When I was a kid I played in an informal league, boys and girls mixed together, and there was this girl all the boys were in love with. Her name was Karen, she was Irish and had the red hair and the pale skin and a two-handed backhand to make you sigh. She obliterated me when we played, and as we shook hands I despaired, knowing she could never love a boy she could dominate from the baseline.
Flash forward seven years. I'm a senior in high school, and Karen is playing for the local Catholic high school's boys team, as they have no girl's squad. She still has that wonderful backhand, along with that red hair. She didn't remember me, and maybe that triggered something that I'd rather not believe exists inside me.
She still had that backhand, but she didn't have much oomph behind it, and her partner wasn't much better. It was obvious from the start that they had no chance, we would just blow them off the court. It was a fairly chummy match, we'd say "good shot!" when a whistling pass blew past. My partner's girlfriend was watching us play with a number of her adorable friends, and I was a bit discombobulated, what with playing against Karen, and in front of a crowd of pretty girls...
Before Jon served I signaled that I was going to poach--that it, I would slide right just after he served and pick off the return if he tried to hit cross-court. I wasn't poaching much, as we were comfortably ahead, but I thought we should mix it up a bit.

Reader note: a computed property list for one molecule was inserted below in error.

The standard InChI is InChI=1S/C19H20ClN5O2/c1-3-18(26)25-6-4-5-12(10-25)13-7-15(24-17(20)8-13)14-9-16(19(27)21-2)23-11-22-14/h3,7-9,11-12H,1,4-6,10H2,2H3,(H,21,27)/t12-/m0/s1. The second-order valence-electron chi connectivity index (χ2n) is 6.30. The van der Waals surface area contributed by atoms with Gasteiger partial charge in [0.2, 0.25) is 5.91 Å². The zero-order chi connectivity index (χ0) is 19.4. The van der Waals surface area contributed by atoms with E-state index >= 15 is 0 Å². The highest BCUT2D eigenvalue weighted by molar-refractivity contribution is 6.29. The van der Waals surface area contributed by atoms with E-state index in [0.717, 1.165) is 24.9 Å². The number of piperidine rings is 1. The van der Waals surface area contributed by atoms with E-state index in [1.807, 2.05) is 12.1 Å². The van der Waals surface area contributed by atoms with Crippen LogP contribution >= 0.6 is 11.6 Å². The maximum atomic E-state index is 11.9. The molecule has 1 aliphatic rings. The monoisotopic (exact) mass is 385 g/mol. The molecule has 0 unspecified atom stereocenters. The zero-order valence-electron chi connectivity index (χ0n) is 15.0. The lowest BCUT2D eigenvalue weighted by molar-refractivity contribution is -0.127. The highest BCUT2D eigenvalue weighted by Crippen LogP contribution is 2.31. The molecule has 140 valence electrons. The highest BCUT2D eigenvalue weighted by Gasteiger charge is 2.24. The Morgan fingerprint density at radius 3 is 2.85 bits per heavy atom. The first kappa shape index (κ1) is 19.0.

Jon served out wide, and the guy sent back a lazy floater. Short of God reaching down and placing the ball at the perfect junction of time and space, I have never seen a ball more squarely within my wheelhouse. If my backhand was suspect, my overhead was not--I was consistent, and I could KILL the ball, usually sending it over the fence. So here was a chance to show off a little, a little exhibition of male aggression to impress the females of the species.
I set my feet, turned my shoulders, brought both hands up and cranked my left arm down to start my hip rotation. The ball moved into the killing zone, and I hit the ball with such purity that my strings made a barely-audible, harmonic "THRUMMM!".
The ball hit Karen square in the face. I mean, it hit her right between the eyes. And I BLASTED it. She didn't turn away, she didn't raise her racquet. The ball bounced off her lovely face and WENT BACK ON OUR SIDE OF THE NET.
I said--no, squealed--"Oh SHIT!". My parter said something along the lines of "What the fuck?" This might have been an attempt to look all chivalrous in front of his girlfriend, but I think not. The guy on the other side of the net immediately rushed over to see how she was, beating me by a few steps. But Karen was stoic about the whole thing. She was fine, she said, aside from her eyes reflexively tearing up. When I apologized thirty or forty times she said it wasn't necessary. She went back to the baseline to return serve. My hands didn't stop shaking until...after we shook hands at the end of the match. We won, but I played extra-timid the rest of the way. The consensus among the girls who were watching us was that I was a total asshole. And my lack of respect for the female gender became an occasional joke the rest of the year.
Oddly, I also hit a pretty girl named Karen in the face playing racquetball in gym class. Hit her so hard that the goggles she was wearing flew off her face. The moral of the story, I think, is that I should avoid playing racquet sports when there are pretty girls named Karen around. But then, isn't that the moral to EVERY story?